The company behind a global recall of sleep apnea machines said Monday it will stop selling the devices in the U.S., under a tentative agreement with regulators that could cost the manufacturer nearly $400 million.
Device maker Philips has recalled more than 5 million pressurized breathing devices due to risks that their internal foam can break down over time, leading users to inhale tiny particles while they sleep.
The company first announced the problem in mid-2021, but efforts to repair or replace the machines have dragged on for years, frustrating patients in the U.S. and other countries.
The Dutch company said it has agreed to a consent decree with the Food and Drug Administration and the Department of Justice. The deal has not yet been finalized and will have to be approved by a U.S. judge. Philips executives disclosed the tentative agreement during a quarterly earnings update.
$393 million set aside
Under terms of the agreement, Philips would continue servicing recalled machines in the U.S., but would not be able to sell new ones until meeting several corrective actions laid out by the FDA. Company executives said they have set aside $393 million to deal with expenses needed to comply.
The company promised it would put “safety and quality at the center of everything we do with a greater level of accountability,” Philips CEO Roy Jakobs told analysts and investors.
The FDA’s website warns patients that the risks of ingesting the sound-dampening foam could include headache, asthma, allergic reactions and more serious problems. In November, the agency issued a new warning that the machines can overheat, in rare cases causing fires.
The agency said it cannot comment on Philips’ announcement until a final agreement is “signed and filed with the court.”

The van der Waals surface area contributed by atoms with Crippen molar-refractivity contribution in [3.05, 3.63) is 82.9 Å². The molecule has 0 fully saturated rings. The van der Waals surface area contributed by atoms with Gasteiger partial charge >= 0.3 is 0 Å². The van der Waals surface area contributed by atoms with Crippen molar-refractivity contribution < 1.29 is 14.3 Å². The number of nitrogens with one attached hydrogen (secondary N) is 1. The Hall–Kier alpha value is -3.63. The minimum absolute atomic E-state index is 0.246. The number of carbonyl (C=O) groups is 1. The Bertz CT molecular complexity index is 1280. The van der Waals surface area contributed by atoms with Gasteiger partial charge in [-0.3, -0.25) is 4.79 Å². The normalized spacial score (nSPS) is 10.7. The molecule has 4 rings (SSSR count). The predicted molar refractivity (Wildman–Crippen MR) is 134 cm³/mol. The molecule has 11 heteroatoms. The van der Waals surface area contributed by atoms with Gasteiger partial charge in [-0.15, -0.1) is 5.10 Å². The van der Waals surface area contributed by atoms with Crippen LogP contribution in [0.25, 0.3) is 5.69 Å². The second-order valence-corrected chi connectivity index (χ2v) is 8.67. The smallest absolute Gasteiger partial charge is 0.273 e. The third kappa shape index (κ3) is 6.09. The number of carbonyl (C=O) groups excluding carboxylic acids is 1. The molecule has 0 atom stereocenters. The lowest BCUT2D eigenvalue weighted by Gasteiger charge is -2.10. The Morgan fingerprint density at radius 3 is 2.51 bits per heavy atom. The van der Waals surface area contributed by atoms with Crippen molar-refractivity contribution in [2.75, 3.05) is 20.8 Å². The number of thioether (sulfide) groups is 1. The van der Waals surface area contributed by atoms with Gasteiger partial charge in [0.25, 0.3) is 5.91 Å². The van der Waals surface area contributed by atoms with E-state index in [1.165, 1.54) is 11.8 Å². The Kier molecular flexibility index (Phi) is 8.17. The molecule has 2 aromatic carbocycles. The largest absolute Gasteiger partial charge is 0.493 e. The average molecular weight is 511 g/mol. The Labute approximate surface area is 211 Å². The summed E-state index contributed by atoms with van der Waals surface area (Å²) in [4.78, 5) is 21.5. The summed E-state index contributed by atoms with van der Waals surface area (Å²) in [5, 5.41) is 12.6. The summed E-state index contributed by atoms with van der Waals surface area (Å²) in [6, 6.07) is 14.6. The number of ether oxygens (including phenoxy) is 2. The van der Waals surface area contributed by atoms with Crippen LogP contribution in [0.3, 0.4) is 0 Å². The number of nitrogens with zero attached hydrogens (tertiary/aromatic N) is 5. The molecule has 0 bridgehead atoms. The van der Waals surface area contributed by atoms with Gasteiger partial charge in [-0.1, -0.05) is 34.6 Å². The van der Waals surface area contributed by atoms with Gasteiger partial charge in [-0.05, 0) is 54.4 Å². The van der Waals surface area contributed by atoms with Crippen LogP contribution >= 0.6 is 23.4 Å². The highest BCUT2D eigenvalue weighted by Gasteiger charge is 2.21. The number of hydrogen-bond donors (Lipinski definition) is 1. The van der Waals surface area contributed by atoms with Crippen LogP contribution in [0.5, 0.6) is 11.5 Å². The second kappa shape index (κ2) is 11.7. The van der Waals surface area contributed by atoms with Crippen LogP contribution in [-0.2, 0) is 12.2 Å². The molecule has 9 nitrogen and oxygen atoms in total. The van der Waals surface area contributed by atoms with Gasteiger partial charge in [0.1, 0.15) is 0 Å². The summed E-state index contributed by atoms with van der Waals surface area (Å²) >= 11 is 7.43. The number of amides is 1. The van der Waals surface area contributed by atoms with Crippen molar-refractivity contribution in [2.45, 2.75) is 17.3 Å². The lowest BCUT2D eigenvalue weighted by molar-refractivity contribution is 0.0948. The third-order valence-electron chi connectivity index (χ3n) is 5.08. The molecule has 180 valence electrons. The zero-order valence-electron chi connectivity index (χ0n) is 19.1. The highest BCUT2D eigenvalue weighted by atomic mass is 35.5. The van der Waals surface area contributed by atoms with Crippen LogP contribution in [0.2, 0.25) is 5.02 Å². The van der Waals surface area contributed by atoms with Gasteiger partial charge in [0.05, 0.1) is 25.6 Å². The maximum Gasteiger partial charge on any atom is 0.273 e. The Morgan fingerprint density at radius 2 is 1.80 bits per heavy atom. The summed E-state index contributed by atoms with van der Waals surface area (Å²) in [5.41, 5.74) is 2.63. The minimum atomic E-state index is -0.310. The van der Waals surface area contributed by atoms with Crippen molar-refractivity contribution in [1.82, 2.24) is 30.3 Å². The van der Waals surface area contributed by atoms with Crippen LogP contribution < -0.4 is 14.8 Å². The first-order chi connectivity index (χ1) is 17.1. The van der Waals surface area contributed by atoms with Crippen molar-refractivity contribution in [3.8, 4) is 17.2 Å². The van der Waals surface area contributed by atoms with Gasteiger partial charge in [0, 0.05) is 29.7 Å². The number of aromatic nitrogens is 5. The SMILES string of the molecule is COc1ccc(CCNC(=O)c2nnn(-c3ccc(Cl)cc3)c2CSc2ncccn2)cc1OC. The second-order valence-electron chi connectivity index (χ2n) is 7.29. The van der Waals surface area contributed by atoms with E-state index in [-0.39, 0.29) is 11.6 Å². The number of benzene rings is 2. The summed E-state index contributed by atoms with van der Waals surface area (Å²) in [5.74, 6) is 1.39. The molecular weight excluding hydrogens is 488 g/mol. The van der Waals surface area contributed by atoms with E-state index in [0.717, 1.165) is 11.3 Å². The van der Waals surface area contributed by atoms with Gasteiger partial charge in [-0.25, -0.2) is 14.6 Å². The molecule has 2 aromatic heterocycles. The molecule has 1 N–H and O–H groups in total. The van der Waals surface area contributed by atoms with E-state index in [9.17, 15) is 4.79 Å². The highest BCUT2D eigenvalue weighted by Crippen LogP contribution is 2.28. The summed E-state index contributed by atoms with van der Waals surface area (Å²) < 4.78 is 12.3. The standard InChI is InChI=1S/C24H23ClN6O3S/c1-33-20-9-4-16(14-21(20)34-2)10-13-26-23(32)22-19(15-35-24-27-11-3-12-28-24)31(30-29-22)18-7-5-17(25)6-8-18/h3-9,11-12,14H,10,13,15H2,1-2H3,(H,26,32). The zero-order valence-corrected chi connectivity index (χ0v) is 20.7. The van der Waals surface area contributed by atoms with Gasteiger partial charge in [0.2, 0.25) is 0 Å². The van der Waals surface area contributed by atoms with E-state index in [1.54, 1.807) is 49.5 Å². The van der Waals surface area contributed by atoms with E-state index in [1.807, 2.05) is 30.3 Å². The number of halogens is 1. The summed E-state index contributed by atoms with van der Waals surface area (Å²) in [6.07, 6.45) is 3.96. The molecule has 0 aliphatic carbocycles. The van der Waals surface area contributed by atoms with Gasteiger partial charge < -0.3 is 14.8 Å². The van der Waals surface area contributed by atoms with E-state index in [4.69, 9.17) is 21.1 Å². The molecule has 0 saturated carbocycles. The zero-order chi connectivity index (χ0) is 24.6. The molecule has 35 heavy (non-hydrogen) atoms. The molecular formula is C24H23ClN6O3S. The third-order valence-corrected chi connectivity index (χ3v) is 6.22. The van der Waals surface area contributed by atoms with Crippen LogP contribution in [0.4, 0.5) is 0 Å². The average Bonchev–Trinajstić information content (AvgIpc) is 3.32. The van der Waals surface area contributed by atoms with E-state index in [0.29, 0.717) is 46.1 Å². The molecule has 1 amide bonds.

In 2022, the FDA took the rare step of ordering Philips to step up its outreach to customers about the recall including “clearer information about the health risks of its products.” At the time, the agency estimated only about half the people in the U.S. with affected machines knew they had been recalled.
Customers trying to obtain refunds or new or refurbished devices from the company have reported months of delays.
The devices are called continuous positive airway pressure, or CPAP, machines. They force air through a mask to keep passageways open during sleep.
Untreated sleep apnea can cause people to stop breathing hundreds of times per night, leading to dangerous drowsiness and increased heart attack risk. The problem is more common in men than women, with estimates ranging from 10% to 30% of adults affected.
The latest announcement does not resolve 675 personal injury lawsuits filed against the company over the devices. Those suits have been consolidated in a federal court in Pennsylvania.
Philips faces similar legal action in Canada, Australia, Israel and Chile, according to the company’s update.